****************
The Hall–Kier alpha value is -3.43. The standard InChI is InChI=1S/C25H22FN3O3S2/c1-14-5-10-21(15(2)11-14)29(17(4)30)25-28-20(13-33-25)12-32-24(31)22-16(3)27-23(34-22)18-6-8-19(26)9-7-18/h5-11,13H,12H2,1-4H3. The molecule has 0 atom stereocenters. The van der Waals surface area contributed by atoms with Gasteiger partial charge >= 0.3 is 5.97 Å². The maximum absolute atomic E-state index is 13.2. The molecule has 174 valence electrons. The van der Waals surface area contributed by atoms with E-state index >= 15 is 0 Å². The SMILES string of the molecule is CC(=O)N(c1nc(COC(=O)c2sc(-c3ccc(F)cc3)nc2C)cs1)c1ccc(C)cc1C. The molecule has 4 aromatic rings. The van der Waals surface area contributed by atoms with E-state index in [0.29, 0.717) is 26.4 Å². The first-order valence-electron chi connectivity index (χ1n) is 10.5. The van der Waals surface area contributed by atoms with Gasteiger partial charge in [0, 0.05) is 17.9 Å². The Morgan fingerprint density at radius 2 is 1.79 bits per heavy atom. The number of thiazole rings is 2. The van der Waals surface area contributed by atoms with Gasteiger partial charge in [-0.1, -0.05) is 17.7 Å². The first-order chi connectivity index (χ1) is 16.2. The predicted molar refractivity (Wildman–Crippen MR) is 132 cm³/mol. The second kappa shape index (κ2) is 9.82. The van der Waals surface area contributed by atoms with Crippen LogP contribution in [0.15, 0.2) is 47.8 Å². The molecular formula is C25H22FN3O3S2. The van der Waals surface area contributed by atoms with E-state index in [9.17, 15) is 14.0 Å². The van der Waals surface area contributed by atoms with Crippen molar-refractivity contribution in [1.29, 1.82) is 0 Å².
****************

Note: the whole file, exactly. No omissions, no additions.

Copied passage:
The Hall–Kier alpha value is -3.43. The standard InChI is InChI=1S/C25H22FN3O3S2/c1-14-5-10-21(15(2)11-14)29(17(4)30)25-28-20(13-33-25)12-32-24(31)22-16(3)27-23(34-22)18-6-8-19(26)9-7-18/h5-11,13H,12H2,1-4H3. The molecule has 0 atom stereocenters. The van der Waals surface area contributed by atoms with Gasteiger partial charge >= 0.3 is 5.97 Å². The maximum absolute atomic E-state index is 13.2. The molecule has 174 valence electrons. The van der Waals surface area contributed by atoms with E-state index >= 15 is 0 Å². The SMILES string of the molecule is CC(=O)N(c1nc(COC(=O)c2sc(-c3ccc(F)cc3)nc2C)cs1)c1ccc(C)cc1C. The molecule has 4 aromatic rings. The van der Waals surface area contributed by atoms with E-state index in [0.29, 0.717) is 26.4 Å². The first-order valence-electron chi connectivity index (χ1n) is 10.5. The van der Waals surface area contributed by atoms with Gasteiger partial charge in [0, 0.05) is 17.9 Å². The Morgan fingerprint density at radius 2 is 1.79 bits per heavy atom. The number of thiazole rings is 2. The van der Waals surface area contributed by atoms with Gasteiger partial charge in [-0.1, -0.05) is 17.7 Å². The first-order chi connectivity index (χ1) is 16.2. The predicted molar refractivity (Wildman–Crippen MR) is 132 cm³/mol. The second kappa shape index (κ2) is 9.82. The van der Waals surface area contributed by atoms with Crippen LogP contribution in [0.15, 0.2) is 47.8 Å². The molecular formula is C25H22FN3O3S2. The van der Waals surface area contributed by atoms with E-state index in [9.17, 15) is 14.0 Å². The van der Waals surface area contributed by atoms with Crippen molar-refractivity contribution in [1.29, 1.82) is 0 Å².